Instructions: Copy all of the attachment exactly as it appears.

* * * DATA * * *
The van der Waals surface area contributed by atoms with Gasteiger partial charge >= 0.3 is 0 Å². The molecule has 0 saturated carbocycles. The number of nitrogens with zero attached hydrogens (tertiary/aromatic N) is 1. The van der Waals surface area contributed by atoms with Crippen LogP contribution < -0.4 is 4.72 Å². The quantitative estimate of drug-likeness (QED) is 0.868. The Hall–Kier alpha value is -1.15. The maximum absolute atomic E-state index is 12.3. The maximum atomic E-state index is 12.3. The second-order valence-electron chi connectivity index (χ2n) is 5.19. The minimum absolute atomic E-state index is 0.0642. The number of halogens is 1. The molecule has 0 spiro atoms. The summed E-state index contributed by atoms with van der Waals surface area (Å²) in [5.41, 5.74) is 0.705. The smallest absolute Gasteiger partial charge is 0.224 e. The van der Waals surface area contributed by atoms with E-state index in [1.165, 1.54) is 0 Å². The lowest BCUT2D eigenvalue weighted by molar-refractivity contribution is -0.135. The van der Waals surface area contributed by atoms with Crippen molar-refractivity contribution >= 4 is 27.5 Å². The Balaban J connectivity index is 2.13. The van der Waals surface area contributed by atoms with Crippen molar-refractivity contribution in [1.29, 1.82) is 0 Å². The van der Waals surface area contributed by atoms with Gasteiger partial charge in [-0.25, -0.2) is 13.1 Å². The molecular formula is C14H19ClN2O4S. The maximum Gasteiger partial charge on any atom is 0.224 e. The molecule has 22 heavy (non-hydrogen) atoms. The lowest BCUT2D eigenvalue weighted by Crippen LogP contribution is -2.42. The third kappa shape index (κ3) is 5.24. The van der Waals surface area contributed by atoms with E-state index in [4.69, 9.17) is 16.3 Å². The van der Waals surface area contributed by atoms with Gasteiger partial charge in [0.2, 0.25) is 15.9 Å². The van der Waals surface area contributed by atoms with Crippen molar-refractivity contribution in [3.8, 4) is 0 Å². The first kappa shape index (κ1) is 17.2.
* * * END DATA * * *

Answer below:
The van der Waals surface area contributed by atoms with Gasteiger partial charge >= 0.3 is 0 Å². The molecule has 0 saturated carbocycles. The number of nitrogens with zero attached hydrogens (tertiary/aromatic N) is 1. The van der Waals surface area contributed by atoms with Crippen LogP contribution < -0.4 is 4.72 Å². The quantitative estimate of drug-likeness (QED) is 0.868. The Hall–Kier alpha value is -1.15. The maximum absolute atomic E-state index is 12.3. The maximum atomic E-state index is 12.3. The second-order valence-electron chi connectivity index (χ2n) is 5.19. The minimum absolute atomic E-state index is 0.0642. The number of halogens is 1. The molecule has 0 spiro atoms. The summed E-state index contributed by atoms with van der Waals surface area (Å²) in [5.41, 5.74) is 0.705. The smallest absolute Gasteiger partial charge is 0.224 e. The van der Waals surface area contributed by atoms with E-state index in [1.165, 1.54) is 0 Å². The lowest BCUT2D eigenvalue weighted by molar-refractivity contribution is -0.135. The van der Waals surface area contributed by atoms with Crippen molar-refractivity contribution >= 4 is 27.5 Å². The Balaban J connectivity index is 2.13. The van der Waals surface area contributed by atoms with Crippen molar-refractivity contribution in [1.29, 1.82) is 0 Å². The van der Waals surface area contributed by atoms with Gasteiger partial charge in [-0.25, -0.2) is 13.1 Å². The molecular formula is C14H19ClN2O4S. The maximum Gasteiger partial charge on any atom is 0.224 e. The molecule has 22 heavy (non-hydrogen) atoms. The lowest BCUT2D eigenvalue weighted by Crippen LogP contribution is -2.42. The third kappa shape index (κ3) is 5.24. The van der Waals surface area contributed by atoms with E-state index in [4.69, 9.17) is 16.3 Å². The van der Waals surface area contributed by atoms with Gasteiger partial charge in [0.2, 0.25) is 15.9 Å². The van der Waals surface area contributed by atoms with Crippen molar-refractivity contribution in [3.8, 4) is 0 Å². The first kappa shape index (κ1) is 17.2.